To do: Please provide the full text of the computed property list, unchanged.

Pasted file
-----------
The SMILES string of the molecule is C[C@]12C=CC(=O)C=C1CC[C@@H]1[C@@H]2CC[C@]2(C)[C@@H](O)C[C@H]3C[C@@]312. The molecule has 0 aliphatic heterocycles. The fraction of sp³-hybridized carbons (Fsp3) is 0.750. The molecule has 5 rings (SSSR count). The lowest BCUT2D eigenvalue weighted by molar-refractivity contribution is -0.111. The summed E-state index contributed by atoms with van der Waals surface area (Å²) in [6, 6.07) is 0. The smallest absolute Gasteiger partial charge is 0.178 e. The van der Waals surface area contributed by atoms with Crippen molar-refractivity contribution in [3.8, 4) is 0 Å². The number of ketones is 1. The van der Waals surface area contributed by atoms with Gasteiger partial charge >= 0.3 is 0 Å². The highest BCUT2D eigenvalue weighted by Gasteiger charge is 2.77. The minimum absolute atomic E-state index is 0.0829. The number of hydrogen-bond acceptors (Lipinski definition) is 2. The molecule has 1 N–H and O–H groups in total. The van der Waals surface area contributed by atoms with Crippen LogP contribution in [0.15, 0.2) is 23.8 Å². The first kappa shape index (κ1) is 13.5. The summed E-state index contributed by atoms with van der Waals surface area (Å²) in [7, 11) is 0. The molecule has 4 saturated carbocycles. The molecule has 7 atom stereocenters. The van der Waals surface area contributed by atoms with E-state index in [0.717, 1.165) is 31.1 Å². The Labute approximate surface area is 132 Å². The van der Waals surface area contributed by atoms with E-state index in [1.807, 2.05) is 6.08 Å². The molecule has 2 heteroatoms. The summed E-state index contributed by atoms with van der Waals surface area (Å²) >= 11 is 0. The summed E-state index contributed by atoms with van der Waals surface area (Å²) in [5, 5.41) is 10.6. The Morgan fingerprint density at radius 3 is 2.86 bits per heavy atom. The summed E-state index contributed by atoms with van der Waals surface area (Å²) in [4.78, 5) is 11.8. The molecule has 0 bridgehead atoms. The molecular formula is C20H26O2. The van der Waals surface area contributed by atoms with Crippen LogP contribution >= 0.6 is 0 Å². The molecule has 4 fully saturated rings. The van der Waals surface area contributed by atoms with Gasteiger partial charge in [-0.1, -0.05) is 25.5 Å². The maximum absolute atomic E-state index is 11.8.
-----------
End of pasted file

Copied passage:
The SMILES string of the molecule is C[C@]12C=CC(=O)C=C1CC[C@@H]1[C@@H]2CC[C@]2(C)[C@@H](O)C[C@H]3C[C@@]312. The molecule has 0 aliphatic heterocycles. The fraction of sp³-hybridized carbons (Fsp3) is 0.750. The molecule has 5 rings (SSSR count). The lowest BCUT2D eigenvalue weighted by molar-refractivity contribution is -0.111. The summed E-state index contributed by atoms with van der Waals surface area (Å²) in [6, 6.07) is 0. The smallest absolute Gasteiger partial charge is 0.178 e. The van der Waals surface area contributed by atoms with Crippen molar-refractivity contribution in [3.8, 4) is 0 Å². The number of ketones is 1. The van der Waals surface area contributed by atoms with Gasteiger partial charge >= 0.3 is 0 Å². The highest BCUT2D eigenvalue weighted by Gasteiger charge is 2.77. The minimum absolute atomic E-state index is 0.0829. The number of hydrogen-bond acceptors (Lipinski definition) is 2. The molecule has 1 N–H and O–H groups in total. The van der Waals surface area contributed by atoms with Crippen LogP contribution in [0.15, 0.2) is 23.8 Å². The first kappa shape index (κ1) is 13.5. The summed E-state index contributed by atoms with van der Waals surface area (Å²) in [7, 11) is 0. The molecule has 4 saturated carbocycles. The molecule has 7 atom stereocenters. The van der Waals surface area contributed by atoms with E-state index in [0.717, 1.165) is 31.1 Å². The Labute approximate surface area is 132 Å². The van der Waals surface area contributed by atoms with E-state index in [1.807, 2.05) is 6.08 Å². The molecule has 2 heteroatoms. The summed E-state index contributed by atoms with van der Waals surface area (Å²) >= 11 is 0. The summed E-state index contributed by atoms with van der Waals surface area (Å²) in [5, 5.41) is 10.6. The Morgan fingerprint density at radius 3 is 2.86 bits per heavy atom. The summed E-state index contributed by atoms with van der Waals surface area (Å²) in [4.78, 5) is 11.8. The molecule has 0 bridgehead atoms. The molecular formula is C20H26O2. The van der Waals surface area contributed by atoms with Crippen LogP contribution >= 0.6 is 0 Å². The molecule has 4 fully saturated rings. The van der Waals surface area contributed by atoms with Gasteiger partial charge in [-0.1, -0.05) is 25.5 Å². The maximum absolute atomic E-state index is 11.8.